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Visible Pores Are Totally Normal, And Here’s Why

One of the most common skin complaints in beauty forums, dermatologists’ offices, and my friends’ text messages is large pores. But the truth is that everyone has pores on their face—and they are almost always visible! The Instagram-ready airbrushed look that we’ve come to assume means “good, healthy skin” is usually a fiction of makeup and photo editing.

Here’s what your pores actually do for you, how to tell if your pores are normal, and how to take action, if needed.

Pores do some incredibly important things for your skin.

“Pores are small openings in the skin that let sweat and oil drain out,” Melissa Piliang, M.D., dermatologist at Cleveland Clinic, told SELF. “You really want pores and you want them to be draining well.”

There are different types of pores, but most of the pores on your face are the opening of your hair follicles, which is why there are little hairs sticking out of them, says Mary L. Stevenson, M.D., assistant professor in the Ronald O. Perelman Department of Dermatology at NYU Langone Health.

Sebaceous glands, which sit underneath the skin, secrete sebum (oil) through the pore, Stevenson says. Sebum is an important component of the outer layer of skin, which helps keep the skin hydrated and protects it from the environment, Piliang explains.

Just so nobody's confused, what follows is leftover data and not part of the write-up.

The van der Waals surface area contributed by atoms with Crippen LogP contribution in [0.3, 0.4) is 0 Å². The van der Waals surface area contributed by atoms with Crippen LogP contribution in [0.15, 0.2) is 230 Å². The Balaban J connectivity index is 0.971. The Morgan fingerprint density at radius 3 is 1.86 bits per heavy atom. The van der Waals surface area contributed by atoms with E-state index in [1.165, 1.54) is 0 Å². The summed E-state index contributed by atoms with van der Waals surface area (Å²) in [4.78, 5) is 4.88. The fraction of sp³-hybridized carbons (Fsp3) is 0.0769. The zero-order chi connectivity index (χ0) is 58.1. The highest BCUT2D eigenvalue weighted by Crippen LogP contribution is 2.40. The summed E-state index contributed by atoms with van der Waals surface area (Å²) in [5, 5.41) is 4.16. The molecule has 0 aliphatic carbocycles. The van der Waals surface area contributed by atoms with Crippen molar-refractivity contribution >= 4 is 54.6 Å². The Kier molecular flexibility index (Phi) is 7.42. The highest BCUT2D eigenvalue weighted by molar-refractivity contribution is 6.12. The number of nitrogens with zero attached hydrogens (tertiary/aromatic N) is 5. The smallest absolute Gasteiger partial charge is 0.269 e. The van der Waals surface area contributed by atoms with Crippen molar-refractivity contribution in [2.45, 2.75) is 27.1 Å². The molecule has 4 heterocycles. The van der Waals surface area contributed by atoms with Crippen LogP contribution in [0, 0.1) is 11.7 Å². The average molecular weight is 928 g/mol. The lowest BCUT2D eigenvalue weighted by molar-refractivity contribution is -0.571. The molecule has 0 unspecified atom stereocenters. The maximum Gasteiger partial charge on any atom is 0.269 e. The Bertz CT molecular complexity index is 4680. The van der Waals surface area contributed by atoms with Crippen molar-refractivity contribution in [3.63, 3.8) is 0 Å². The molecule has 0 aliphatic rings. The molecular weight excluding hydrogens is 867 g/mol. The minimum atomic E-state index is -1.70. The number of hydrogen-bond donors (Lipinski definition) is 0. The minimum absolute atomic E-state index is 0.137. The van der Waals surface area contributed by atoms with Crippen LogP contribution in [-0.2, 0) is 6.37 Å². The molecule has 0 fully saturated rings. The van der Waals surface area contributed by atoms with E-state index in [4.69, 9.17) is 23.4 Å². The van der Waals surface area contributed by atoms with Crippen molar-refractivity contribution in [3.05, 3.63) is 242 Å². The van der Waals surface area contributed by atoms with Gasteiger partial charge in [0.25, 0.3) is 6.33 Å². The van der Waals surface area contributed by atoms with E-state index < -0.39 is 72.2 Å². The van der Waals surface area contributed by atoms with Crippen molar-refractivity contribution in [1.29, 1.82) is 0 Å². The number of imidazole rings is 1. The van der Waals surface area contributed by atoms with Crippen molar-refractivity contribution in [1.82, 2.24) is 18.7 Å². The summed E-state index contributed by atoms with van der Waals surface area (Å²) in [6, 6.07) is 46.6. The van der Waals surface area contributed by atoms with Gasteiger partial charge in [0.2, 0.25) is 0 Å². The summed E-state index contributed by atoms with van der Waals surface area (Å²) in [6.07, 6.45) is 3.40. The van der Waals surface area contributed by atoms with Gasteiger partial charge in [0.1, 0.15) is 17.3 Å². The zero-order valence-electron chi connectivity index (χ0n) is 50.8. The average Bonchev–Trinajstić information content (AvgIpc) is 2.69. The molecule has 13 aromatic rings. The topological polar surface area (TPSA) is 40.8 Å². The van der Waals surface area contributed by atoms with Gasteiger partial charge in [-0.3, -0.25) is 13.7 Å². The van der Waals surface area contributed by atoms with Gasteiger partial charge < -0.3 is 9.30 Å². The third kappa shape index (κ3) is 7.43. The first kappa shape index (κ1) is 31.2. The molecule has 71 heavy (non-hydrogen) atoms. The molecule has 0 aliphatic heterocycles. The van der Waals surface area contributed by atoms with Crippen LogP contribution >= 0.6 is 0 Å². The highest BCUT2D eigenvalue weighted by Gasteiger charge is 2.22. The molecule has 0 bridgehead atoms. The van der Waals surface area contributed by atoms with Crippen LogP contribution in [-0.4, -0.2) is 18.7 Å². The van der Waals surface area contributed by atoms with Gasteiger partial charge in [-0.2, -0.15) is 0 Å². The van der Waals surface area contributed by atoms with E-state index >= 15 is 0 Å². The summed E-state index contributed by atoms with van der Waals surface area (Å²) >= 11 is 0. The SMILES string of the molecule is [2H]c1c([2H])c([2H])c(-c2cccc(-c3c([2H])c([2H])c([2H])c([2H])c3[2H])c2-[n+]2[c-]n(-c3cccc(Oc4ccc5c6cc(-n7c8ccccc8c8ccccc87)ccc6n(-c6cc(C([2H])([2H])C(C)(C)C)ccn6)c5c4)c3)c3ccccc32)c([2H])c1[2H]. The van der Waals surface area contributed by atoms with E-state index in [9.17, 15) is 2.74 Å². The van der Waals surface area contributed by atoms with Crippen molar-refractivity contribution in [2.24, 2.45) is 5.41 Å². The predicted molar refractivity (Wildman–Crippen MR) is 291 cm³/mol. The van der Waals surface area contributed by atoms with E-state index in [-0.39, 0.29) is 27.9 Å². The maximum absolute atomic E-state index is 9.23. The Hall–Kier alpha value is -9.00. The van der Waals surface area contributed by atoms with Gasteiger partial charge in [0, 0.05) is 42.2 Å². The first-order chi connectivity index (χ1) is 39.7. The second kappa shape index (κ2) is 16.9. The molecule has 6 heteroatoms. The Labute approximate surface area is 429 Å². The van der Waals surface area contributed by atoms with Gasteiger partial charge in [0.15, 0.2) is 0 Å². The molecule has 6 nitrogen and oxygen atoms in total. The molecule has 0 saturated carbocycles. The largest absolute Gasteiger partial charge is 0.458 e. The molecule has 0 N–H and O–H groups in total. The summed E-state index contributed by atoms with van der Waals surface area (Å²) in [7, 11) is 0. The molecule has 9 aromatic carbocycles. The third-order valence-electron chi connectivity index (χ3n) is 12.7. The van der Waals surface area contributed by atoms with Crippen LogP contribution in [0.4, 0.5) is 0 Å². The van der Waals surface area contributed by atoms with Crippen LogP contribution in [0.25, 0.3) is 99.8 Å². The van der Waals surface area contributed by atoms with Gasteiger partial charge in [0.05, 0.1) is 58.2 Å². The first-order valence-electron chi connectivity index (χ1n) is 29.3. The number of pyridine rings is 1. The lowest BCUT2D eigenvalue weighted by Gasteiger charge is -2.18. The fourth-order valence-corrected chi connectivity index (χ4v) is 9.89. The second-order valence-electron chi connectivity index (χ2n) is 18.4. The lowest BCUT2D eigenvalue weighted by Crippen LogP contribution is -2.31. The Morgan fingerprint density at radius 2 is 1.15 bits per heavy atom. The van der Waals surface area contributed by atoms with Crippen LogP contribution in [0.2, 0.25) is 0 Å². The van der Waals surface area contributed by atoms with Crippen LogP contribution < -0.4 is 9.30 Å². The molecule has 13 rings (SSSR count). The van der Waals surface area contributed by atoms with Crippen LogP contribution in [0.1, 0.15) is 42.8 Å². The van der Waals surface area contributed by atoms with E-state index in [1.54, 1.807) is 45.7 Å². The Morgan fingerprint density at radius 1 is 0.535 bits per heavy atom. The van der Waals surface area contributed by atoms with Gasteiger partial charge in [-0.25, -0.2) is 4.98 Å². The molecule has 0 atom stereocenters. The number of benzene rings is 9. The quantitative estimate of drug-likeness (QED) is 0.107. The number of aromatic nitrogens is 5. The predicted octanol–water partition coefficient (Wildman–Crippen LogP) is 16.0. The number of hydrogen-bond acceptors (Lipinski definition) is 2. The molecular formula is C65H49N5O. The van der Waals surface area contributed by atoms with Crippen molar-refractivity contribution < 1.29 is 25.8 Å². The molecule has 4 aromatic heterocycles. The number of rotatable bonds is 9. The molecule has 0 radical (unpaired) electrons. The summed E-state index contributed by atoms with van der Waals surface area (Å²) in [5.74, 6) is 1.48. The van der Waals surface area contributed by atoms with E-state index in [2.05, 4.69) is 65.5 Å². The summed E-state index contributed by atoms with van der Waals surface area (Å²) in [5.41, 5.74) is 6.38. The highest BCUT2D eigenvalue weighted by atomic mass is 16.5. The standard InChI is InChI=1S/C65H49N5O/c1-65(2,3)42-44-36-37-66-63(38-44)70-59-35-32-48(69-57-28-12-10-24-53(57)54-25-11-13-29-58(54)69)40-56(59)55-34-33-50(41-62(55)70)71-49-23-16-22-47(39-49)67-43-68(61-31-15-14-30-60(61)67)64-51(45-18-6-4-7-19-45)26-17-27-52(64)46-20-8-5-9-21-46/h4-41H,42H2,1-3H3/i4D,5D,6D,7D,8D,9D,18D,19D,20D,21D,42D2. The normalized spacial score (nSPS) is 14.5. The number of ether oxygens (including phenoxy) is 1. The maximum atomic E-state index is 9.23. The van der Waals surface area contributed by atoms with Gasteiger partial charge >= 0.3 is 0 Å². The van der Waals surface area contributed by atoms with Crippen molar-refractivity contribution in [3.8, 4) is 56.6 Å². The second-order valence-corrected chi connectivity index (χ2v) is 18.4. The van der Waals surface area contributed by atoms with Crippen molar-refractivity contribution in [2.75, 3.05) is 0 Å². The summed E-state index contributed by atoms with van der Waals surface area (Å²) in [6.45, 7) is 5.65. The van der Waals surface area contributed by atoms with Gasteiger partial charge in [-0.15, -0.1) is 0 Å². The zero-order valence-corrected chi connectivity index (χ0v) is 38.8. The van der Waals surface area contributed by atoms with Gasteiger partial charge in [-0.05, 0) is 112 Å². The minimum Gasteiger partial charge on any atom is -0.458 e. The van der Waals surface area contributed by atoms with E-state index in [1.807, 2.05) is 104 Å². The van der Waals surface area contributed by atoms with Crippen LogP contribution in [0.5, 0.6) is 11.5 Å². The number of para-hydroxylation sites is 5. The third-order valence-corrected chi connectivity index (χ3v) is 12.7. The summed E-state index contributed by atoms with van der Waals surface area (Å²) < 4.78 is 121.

So having pores is not a problem in itself — it’s actually super helpful in keeping your skin functioning properly.

What are “normal” pores, anyway?

It’s kind of hard to explain what normal pores look like, because they may be different for everyone. But in general, it’s not a bad thing to be able to see your pores. “You should be able to see where hairs insert,” Stevenson says.

The pores may have a little darkness to them, Piliang says. And they’re generally more noticeable on people with oilier skin, Stevenson explains, because some of that sebum may build up in the pore and dilate it slightly. Some people—especially those with naturally oily skin—may also notice that their pores look larger right before or during their period, Piliang explains; researchers believe this has to do with changing hormone levels that could affect sebum production, but the link isn’t totally understood.

Being able to see your pores, even if they look a little larger than you’d like, is “not necessarily an issue and probably not an issue at all,” Piliang says. “We all have pores on our skin that are going to be visible to some degree.”

At what point should you actually be concerned about your pores? Really, only when your pores have developed comedones—blackheads or whiteheads. That’s a sign that you may need to give your pores some attention, Piliang says.

How to remove blackheads without damaging your skin

Comedones form when a pore gets clogged with dead skin cells, dirt, and sebum, so you may need to use some simple cleansing or exfoliation tactics to address that. If the pore is open to the air, the gunk inside oxidises, creating a blackhead. If the pore is covered with a layer of keratin, the sebum looks white or fleshy and creates a whitehead (closed comedone).

But what if you still don’t love your pores?

If you are bothered by the size of your pores, there are some easy things you can do to make them less noticeable.

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